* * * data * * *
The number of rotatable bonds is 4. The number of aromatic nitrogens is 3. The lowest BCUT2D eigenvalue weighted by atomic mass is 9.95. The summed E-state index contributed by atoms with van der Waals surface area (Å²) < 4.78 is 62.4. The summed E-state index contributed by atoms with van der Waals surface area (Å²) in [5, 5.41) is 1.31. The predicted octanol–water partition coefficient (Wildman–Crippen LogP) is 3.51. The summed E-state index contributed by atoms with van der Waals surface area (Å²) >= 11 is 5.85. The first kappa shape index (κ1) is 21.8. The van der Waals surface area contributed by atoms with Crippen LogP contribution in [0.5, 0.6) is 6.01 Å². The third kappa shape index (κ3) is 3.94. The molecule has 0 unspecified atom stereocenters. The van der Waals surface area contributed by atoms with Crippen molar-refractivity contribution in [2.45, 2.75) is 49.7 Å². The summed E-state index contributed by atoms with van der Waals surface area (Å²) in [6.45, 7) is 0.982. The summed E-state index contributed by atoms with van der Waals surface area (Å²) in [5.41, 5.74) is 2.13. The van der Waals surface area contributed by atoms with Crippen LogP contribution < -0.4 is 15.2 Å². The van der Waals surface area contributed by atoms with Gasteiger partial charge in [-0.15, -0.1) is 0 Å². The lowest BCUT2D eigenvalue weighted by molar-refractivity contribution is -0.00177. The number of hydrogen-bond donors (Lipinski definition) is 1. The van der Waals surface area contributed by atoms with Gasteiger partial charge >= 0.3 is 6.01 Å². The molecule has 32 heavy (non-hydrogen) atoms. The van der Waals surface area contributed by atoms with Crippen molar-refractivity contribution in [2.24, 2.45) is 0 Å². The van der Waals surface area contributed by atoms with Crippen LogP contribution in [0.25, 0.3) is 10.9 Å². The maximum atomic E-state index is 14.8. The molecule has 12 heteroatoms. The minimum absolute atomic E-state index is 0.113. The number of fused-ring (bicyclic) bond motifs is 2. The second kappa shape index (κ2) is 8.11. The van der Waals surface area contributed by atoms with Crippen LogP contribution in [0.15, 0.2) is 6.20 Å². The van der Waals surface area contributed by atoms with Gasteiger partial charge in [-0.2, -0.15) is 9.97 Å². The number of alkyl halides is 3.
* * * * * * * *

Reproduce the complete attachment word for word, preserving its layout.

The number of rotatable bonds is 4. The number of aromatic nitrogens is 3. The lowest BCUT2D eigenvalue weighted by atomic mass is 9.95. The summed E-state index contributed by atoms with van der Waals surface area (Å²) < 4.78 is 62.4. The summed E-state index contributed by atoms with van der Waals surface area (Å²) in [5, 5.41) is 1.31. The predicted octanol–water partition coefficient (Wildman–Crippen LogP) is 3.51. The summed E-state index contributed by atoms with van der Waals surface area (Å²) >= 11 is 5.85. The first kappa shape index (κ1) is 21.8. The van der Waals surface area contributed by atoms with Crippen LogP contribution in [0.5, 0.6) is 6.01 Å². The third kappa shape index (κ3) is 3.94. The molecule has 0 unspecified atom stereocenters. The van der Waals surface area contributed by atoms with Crippen molar-refractivity contribution in [2.45, 2.75) is 49.7 Å². The summed E-state index contributed by atoms with van der Waals surface area (Å²) in [6.45, 7) is 0.982. The summed E-state index contributed by atoms with van der Waals surface area (Å²) in [5.41, 5.74) is 2.13. The van der Waals surface area contributed by atoms with Crippen LogP contribution < -0.4 is 15.2 Å². The van der Waals surface area contributed by atoms with Gasteiger partial charge in [-0.15, -0.1) is 0 Å². The lowest BCUT2D eigenvalue weighted by molar-refractivity contribution is -0.00177. The number of hydrogen-bond donors (Lipinski definition) is 1. The van der Waals surface area contributed by atoms with Gasteiger partial charge >= 0.3 is 6.01 Å². The molecule has 32 heavy (non-hydrogen) atoms. The van der Waals surface area contributed by atoms with Crippen molar-refractivity contribution in [2.24, 2.45) is 0 Å². The van der Waals surface area contributed by atoms with Crippen LogP contribution in [0.25, 0.3) is 10.9 Å². The maximum atomic E-state index is 14.8. The molecule has 12 heteroatoms. The minimum absolute atomic E-state index is 0.113. The number of fused-ring (bicyclic) bond motifs is 2. The second kappa shape index (κ2) is 8.11. The van der Waals surface area contributed by atoms with Crippen LogP contribution in [0.15, 0.2) is 6.20 Å². The van der Waals surface area contributed by atoms with Gasteiger partial charge in [-0.2, -0.15) is 9.97 Å². The number of alkyl halides is 3.